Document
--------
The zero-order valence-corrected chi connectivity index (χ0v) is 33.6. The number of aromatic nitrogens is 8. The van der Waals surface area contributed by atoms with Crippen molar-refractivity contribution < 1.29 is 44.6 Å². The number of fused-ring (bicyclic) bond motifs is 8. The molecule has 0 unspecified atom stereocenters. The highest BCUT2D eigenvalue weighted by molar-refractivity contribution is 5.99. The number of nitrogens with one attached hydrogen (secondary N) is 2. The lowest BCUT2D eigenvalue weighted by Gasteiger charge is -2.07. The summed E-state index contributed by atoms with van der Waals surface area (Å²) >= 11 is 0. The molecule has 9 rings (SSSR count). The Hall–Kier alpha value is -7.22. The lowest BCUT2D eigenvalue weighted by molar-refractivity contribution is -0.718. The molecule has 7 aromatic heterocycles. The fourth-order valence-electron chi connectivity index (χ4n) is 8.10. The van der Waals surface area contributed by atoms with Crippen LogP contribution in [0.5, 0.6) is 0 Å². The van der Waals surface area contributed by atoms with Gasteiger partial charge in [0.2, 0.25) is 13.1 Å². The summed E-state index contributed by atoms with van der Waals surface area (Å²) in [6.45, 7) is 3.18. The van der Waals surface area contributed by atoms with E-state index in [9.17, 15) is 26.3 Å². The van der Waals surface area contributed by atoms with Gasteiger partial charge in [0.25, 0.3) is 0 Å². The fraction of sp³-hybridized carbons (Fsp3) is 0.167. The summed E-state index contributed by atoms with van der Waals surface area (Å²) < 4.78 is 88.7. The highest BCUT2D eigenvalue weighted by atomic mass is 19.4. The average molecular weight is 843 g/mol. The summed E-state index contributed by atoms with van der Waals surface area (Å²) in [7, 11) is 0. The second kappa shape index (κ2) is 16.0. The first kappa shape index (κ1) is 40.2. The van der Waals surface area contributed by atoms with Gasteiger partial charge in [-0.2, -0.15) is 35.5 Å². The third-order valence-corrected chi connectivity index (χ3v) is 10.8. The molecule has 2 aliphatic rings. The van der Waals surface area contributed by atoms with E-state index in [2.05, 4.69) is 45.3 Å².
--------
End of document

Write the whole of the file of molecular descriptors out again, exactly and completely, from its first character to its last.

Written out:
The zero-order valence-corrected chi connectivity index (χ0v) is 33.6. The number of aromatic nitrogens is 8. The van der Waals surface area contributed by atoms with Crippen molar-refractivity contribution < 1.29 is 44.6 Å². The number of fused-ring (bicyclic) bond motifs is 8. The molecule has 0 unspecified atom stereocenters. The highest BCUT2D eigenvalue weighted by molar-refractivity contribution is 5.99. The number of nitrogens with one attached hydrogen (secondary N) is 2. The lowest BCUT2D eigenvalue weighted by Gasteiger charge is -2.07. The summed E-state index contributed by atoms with van der Waals surface area (Å²) >= 11 is 0. The molecule has 9 rings (SSSR count). The Hall–Kier alpha value is -7.22. The lowest BCUT2D eigenvalue weighted by molar-refractivity contribution is -0.718. The molecule has 7 aromatic heterocycles. The fourth-order valence-electron chi connectivity index (χ4n) is 8.10. The van der Waals surface area contributed by atoms with Crippen LogP contribution in [0.5, 0.6) is 0 Å². The van der Waals surface area contributed by atoms with Gasteiger partial charge in [0.2, 0.25) is 13.1 Å². The summed E-state index contributed by atoms with van der Waals surface area (Å²) in [6.45, 7) is 3.18. The van der Waals surface area contributed by atoms with E-state index in [9.17, 15) is 26.3 Å². The van der Waals surface area contributed by atoms with Gasteiger partial charge in [0.25, 0.3) is 0 Å². The fraction of sp³-hybridized carbons (Fsp3) is 0.167. The summed E-state index contributed by atoms with van der Waals surface area (Å²) < 4.78 is 88.7. The highest BCUT2D eigenvalue weighted by atomic mass is 19.4. The average molecular weight is 843 g/mol. The summed E-state index contributed by atoms with van der Waals surface area (Å²) in [7, 11) is 0. The second kappa shape index (κ2) is 16.0. The first kappa shape index (κ1) is 40.2. The van der Waals surface area contributed by atoms with Gasteiger partial charge in [-0.2, -0.15) is 35.5 Å². The third-order valence-corrected chi connectivity index (χ3v) is 10.8. The molecule has 2 aliphatic rings. The van der Waals surface area contributed by atoms with E-state index in [2.05, 4.69) is 45.3 Å².